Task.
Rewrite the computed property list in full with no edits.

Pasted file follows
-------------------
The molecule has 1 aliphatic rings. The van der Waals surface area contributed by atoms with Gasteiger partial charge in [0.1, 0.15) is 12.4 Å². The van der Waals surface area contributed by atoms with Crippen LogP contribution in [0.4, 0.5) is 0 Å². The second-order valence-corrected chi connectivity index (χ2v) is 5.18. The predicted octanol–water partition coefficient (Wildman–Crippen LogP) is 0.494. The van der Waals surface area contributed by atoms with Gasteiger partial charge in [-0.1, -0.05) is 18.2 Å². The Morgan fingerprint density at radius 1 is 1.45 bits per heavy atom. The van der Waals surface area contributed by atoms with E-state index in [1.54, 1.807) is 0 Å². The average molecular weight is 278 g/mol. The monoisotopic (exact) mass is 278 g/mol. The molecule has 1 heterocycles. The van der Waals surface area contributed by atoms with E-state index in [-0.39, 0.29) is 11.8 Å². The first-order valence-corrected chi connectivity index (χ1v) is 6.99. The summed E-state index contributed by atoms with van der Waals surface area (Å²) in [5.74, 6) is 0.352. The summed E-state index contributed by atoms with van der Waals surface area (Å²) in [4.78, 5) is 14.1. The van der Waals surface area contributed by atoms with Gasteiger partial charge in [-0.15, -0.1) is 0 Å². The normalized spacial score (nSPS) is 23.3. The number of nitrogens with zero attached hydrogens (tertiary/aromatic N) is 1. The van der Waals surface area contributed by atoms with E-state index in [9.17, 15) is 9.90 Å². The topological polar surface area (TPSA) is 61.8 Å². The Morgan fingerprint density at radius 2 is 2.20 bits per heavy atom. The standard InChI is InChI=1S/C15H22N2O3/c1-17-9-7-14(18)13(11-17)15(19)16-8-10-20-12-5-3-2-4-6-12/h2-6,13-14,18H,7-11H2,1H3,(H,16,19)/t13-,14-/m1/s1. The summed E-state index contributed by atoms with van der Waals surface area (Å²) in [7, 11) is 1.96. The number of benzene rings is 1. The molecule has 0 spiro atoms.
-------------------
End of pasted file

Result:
The molecule has 1 aliphatic rings. The van der Waals surface area contributed by atoms with Gasteiger partial charge in [0.1, 0.15) is 12.4 Å². The van der Waals surface area contributed by atoms with Crippen LogP contribution in [0.4, 0.5) is 0 Å². The second-order valence-corrected chi connectivity index (χ2v) is 5.18. The predicted octanol–water partition coefficient (Wildman–Crippen LogP) is 0.494. The van der Waals surface area contributed by atoms with Gasteiger partial charge in [-0.1, -0.05) is 18.2 Å². The Morgan fingerprint density at radius 1 is 1.45 bits per heavy atom. The van der Waals surface area contributed by atoms with E-state index in [1.54, 1.807) is 0 Å². The average molecular weight is 278 g/mol. The monoisotopic (exact) mass is 278 g/mol. The molecule has 1 heterocycles. The van der Waals surface area contributed by atoms with E-state index in [-0.39, 0.29) is 11.8 Å². The first-order valence-corrected chi connectivity index (χ1v) is 6.99. The summed E-state index contributed by atoms with van der Waals surface area (Å²) in [5.74, 6) is 0.352. The summed E-state index contributed by atoms with van der Waals surface area (Å²) in [4.78, 5) is 14.1. The van der Waals surface area contributed by atoms with Gasteiger partial charge in [-0.15, -0.1) is 0 Å². The normalized spacial score (nSPS) is 23.3. The number of nitrogens with zero attached hydrogens (tertiary/aromatic N) is 1. The van der Waals surface area contributed by atoms with E-state index in [9.17, 15) is 9.90 Å². The topological polar surface area (TPSA) is 61.8 Å². The Morgan fingerprint density at radius 2 is 2.20 bits per heavy atom. The standard InChI is InChI=1S/C15H22N2O3/c1-17-9-7-14(18)13(11-17)15(19)16-8-10-20-12-5-3-2-4-6-12/h2-6,13-14,18H,7-11H2,1H3,(H,16,19)/t13-,14-/m1/s1. The summed E-state index contributed by atoms with van der Waals surface area (Å²) in [7, 11) is 1.96. The number of benzene rings is 1. The molecule has 0 spiro atoms.